by Kerry J. Heckman
I remember the first time someone told me, “You don’t look sick.” I was sitting in urgent care and the doctor told me I had a rare infection in my spine after seven months of being passed from doctor to doctor with no diagnosis.
“No wonder they missed this. You don’t look sick, you’re so calm and composed.”
Little did she know the internal turmoil that had been going on in my head. I thought I was slowly dying, and that I would die before anyone could figure out what was wrong with me. One of my legs had blown up like a balloon, my inflammatory markers kept crawling higher and higher, and the pain had gotten so bad I felt like I was being stabbed in my side. But I guess I didn’t look sick.
On the final episode of The Oprah Winfrey Show in 2011, Oprah famously said, “I’ve talked to nearly 30,000 people on this show and all 30,000 had one thing in common—they all wanted validation. They want to know do you hear me? Do you see me? Does what I say mean anything to you?”
Lyme disease is the ultimate “invisible illness,” a name given to diseases you can’t see. Not only do many of us look normal, but our illness is not recognized by conventional medicine. We are told our symptoms are “all in our head,” or that we are “faking it.” The CDC and IDSA say our illness doesn’t even exist, referring only to Post-Treatment Lyme Disease Syndrome, as opposed to chronic Lyme disease, which according to the CDC website “almost always gets better with time.”
Funding for Lyme disease prevention, research and treatment is minimal. Compare the $25 million in Federal funding for Lyme disease to the $42 million in spending for West Nile virus. West Nile is a terrible illness. However, when you compare its 662 total cases in the United States to the more than 300,000 people who contract Lyme disease in the U.S. every year, it’s clear that our health and safety doesn’t seem to be much of a priority.
The second time I was told I didn’t look sick was ten months later. The cause of the infection continued to elude the top doctors in Illinois, and I was left with no viable treatment options. For a while, I’d been seeing a therapist, who specialized in health issues, to help me cope with the crippling anxiety of being undiagnosed. After working with an integrative medicine doctor and doing research on my own, I suspected Lyme disease. I explained my suspicions to my therapist and she said, “People with Lyme disease are really sick.” I wondered what impression I’d been giving her. I knew I felt really sick; apparently I still didn’t look it.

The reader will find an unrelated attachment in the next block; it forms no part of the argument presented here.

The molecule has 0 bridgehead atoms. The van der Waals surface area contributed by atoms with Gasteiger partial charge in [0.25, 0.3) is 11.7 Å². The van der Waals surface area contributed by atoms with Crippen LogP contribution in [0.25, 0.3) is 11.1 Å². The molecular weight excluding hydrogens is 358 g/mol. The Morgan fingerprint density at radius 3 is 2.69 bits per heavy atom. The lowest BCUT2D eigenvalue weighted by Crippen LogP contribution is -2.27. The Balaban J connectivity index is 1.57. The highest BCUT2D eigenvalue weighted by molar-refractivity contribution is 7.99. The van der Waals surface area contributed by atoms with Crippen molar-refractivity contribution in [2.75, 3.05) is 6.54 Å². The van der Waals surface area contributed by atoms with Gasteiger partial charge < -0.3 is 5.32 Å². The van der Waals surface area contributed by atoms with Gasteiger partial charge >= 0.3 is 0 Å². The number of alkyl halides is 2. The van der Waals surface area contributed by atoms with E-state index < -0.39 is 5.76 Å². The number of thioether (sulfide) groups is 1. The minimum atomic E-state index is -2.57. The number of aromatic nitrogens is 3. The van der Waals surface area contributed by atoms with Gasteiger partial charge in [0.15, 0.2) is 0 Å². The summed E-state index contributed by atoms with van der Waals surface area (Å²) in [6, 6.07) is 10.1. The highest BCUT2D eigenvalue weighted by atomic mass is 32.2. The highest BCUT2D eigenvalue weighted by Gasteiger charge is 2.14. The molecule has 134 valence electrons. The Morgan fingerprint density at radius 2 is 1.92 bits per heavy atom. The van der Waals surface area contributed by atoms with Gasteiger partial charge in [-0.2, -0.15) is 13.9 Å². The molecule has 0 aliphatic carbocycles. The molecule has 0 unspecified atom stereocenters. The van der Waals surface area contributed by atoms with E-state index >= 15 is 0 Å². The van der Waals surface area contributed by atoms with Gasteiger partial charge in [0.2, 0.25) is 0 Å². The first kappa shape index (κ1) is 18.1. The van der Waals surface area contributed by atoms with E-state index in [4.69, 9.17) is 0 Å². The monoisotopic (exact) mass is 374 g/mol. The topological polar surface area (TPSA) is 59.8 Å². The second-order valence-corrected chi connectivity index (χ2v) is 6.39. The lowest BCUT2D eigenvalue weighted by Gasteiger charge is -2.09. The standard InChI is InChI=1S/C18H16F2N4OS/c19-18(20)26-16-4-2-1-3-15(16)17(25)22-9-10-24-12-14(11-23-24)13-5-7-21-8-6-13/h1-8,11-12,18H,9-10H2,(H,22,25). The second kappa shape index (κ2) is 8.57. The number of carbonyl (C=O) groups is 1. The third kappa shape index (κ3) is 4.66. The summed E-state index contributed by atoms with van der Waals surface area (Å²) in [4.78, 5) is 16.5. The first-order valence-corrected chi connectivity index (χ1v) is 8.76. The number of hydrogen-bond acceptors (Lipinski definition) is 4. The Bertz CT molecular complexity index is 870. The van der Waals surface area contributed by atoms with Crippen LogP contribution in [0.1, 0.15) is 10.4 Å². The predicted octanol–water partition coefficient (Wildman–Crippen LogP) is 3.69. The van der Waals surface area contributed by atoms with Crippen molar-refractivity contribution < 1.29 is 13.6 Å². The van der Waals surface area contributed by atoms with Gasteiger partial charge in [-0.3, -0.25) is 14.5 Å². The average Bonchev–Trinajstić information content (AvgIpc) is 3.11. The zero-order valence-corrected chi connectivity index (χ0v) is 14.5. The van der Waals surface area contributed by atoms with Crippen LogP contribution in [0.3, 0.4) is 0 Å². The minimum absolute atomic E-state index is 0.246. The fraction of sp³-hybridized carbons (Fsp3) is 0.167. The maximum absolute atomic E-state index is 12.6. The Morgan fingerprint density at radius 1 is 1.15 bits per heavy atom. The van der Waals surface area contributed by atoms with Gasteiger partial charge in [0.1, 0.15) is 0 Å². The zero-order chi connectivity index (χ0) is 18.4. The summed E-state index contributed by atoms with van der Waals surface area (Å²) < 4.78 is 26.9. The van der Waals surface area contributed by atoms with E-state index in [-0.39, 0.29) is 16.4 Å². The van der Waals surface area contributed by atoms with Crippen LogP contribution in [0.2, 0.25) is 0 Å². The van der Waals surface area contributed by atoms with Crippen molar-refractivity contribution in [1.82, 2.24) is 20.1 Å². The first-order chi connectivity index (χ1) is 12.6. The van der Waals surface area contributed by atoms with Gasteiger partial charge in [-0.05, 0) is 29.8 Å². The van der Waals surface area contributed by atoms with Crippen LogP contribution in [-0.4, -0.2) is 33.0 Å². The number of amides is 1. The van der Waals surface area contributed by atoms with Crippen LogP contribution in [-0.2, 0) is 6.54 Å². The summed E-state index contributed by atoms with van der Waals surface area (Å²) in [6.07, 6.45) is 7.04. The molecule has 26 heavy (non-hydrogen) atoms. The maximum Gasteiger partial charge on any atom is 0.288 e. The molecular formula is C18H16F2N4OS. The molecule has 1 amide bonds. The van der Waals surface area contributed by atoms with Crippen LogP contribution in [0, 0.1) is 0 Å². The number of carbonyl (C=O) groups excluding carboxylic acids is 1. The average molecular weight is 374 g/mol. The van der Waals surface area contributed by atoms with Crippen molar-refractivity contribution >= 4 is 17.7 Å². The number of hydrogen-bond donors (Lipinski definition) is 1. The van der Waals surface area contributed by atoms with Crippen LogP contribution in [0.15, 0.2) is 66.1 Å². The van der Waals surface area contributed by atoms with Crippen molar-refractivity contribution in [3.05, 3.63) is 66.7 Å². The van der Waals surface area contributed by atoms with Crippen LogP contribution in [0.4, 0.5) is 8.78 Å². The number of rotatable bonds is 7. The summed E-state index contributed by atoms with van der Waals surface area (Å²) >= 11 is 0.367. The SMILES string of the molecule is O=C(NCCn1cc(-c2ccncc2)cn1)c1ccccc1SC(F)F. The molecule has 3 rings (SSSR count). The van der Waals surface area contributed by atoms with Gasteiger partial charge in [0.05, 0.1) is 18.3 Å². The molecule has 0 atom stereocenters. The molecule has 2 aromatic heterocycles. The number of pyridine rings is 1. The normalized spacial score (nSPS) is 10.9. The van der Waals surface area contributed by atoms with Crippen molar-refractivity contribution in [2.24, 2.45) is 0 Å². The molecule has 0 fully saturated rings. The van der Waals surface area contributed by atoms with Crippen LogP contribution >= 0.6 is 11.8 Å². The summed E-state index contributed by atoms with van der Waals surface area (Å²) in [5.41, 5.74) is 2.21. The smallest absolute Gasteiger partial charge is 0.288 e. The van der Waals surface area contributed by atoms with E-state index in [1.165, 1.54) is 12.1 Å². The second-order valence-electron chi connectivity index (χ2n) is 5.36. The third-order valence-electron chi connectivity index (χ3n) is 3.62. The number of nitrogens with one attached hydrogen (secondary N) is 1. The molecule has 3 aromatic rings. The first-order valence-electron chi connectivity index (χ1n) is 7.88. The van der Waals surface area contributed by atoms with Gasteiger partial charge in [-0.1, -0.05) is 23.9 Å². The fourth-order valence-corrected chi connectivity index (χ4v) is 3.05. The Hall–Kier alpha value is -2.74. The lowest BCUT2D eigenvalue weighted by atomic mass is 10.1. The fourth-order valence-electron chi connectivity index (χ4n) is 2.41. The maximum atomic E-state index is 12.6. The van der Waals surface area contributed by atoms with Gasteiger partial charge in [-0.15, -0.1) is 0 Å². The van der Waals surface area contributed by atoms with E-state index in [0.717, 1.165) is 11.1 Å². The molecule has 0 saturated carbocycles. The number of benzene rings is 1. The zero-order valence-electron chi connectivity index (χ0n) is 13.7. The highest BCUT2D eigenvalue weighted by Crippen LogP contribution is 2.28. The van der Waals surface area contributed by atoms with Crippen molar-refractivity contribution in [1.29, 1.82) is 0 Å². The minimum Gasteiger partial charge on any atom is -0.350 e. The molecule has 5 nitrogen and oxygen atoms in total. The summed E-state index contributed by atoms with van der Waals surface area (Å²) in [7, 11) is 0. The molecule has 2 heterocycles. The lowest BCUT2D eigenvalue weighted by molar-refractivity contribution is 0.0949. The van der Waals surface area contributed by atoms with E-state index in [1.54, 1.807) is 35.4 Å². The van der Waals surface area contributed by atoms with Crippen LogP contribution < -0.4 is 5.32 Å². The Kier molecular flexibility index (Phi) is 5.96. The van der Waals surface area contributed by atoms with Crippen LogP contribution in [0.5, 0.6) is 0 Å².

It turns out it was Lyme disease and multiple co-infections. Once I had a name for it, I thought everything would be different. I thought doctors would finally take me seriously, no matter what I looked like. Then, I started learning more and more about the controversy behind chronic Lyme disease diagnosis and treatment. I knew what I had, but no one in the medical community would give me any validation.
The third time I was told I didn’t look sick was more recent. I was back in the hospital awaiting a third biopsy on my spine, and a young resident told me, “You are the healthiest person we’ve seen all day.” I felt like she was looking right through me.
I didn’t go to medical school, so I don’t know how doctors are taught to analyze physical appearance, but I know enough people with chronic health conditions to know you can’t always see the chaos that is happening inside the body. At a time when chronic and invisible illnesses are being diagnosed at epidemic rates, we might want to stop looking at outside appearance to determine how sick someone is or how much help they may need. It seems like a dangerous way to assess and diagnose, which may lead to missing something or minimizing a serious issue.
The misconceptions aren’t limited to the doctor’s office. At times, family and friends disregard Lyme patients, because they can’t see our pain or fatigue. It’s human nature to judge a person’s health based on appearance. If you look fine, you must be fine, right? We are expected to work, do chores, be social, and help out just like anyone else. Things you would never ask of someone in a full body cast or with a gaping wound. For that reason, we have to constantly come up with excuses as to why we can’t do something, and feel the need to justify what we have is real.
Like Oprah said, we all want validation.
What is the cost of telling someone, “You don’t look sick”? It’s not what you say, it’s what the person hears. Every time someone said those words to me, I heard, “I don’t hear you, I don’t see you, and what you say doesn’t mean anything to me.” And that is what truly makes people feel invisible.
Opinions expressed by contributors are their own.
Kerry J. Heckman authors the wellness and lifestyle blog Body Mind Lyme. Kerry was [finally] diagnosed with chronic Lyme disease in 2016, her journey with invisible illness began over 10 years prior.